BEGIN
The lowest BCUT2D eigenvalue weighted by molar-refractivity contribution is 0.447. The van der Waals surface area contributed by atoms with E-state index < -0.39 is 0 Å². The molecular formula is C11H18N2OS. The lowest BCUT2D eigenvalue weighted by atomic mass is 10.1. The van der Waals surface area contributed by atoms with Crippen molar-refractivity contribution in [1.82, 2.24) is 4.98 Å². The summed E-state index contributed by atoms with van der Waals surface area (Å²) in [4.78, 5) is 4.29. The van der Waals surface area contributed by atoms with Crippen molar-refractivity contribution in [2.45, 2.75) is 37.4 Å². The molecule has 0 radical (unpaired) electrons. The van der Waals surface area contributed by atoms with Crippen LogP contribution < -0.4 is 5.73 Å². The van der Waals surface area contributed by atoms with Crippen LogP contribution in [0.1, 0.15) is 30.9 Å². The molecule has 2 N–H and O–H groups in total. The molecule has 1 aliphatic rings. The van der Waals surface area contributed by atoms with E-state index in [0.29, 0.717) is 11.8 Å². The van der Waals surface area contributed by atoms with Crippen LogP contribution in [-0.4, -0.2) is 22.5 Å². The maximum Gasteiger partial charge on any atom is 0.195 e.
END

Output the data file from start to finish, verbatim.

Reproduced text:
The lowest BCUT2D eigenvalue weighted by molar-refractivity contribution is 0.447. The van der Waals surface area contributed by atoms with E-state index < -0.39 is 0 Å². The molecular formula is C11H18N2OS. The lowest BCUT2D eigenvalue weighted by atomic mass is 10.1. The van der Waals surface area contributed by atoms with Crippen molar-refractivity contribution in [1.82, 2.24) is 4.98 Å². The summed E-state index contributed by atoms with van der Waals surface area (Å²) in [4.78, 5) is 4.29. The van der Waals surface area contributed by atoms with Crippen molar-refractivity contribution in [2.45, 2.75) is 37.4 Å². The molecule has 0 radical (unpaired) electrons. The van der Waals surface area contributed by atoms with Crippen LogP contribution < -0.4 is 5.73 Å². The van der Waals surface area contributed by atoms with Crippen LogP contribution in [0.1, 0.15) is 30.9 Å². The molecule has 2 N–H and O–H groups in total. The molecule has 1 aliphatic rings. The van der Waals surface area contributed by atoms with E-state index in [0.29, 0.717) is 11.8 Å². The van der Waals surface area contributed by atoms with Crippen LogP contribution in [-0.4, -0.2) is 22.5 Å². The maximum Gasteiger partial charge on any atom is 0.195 e.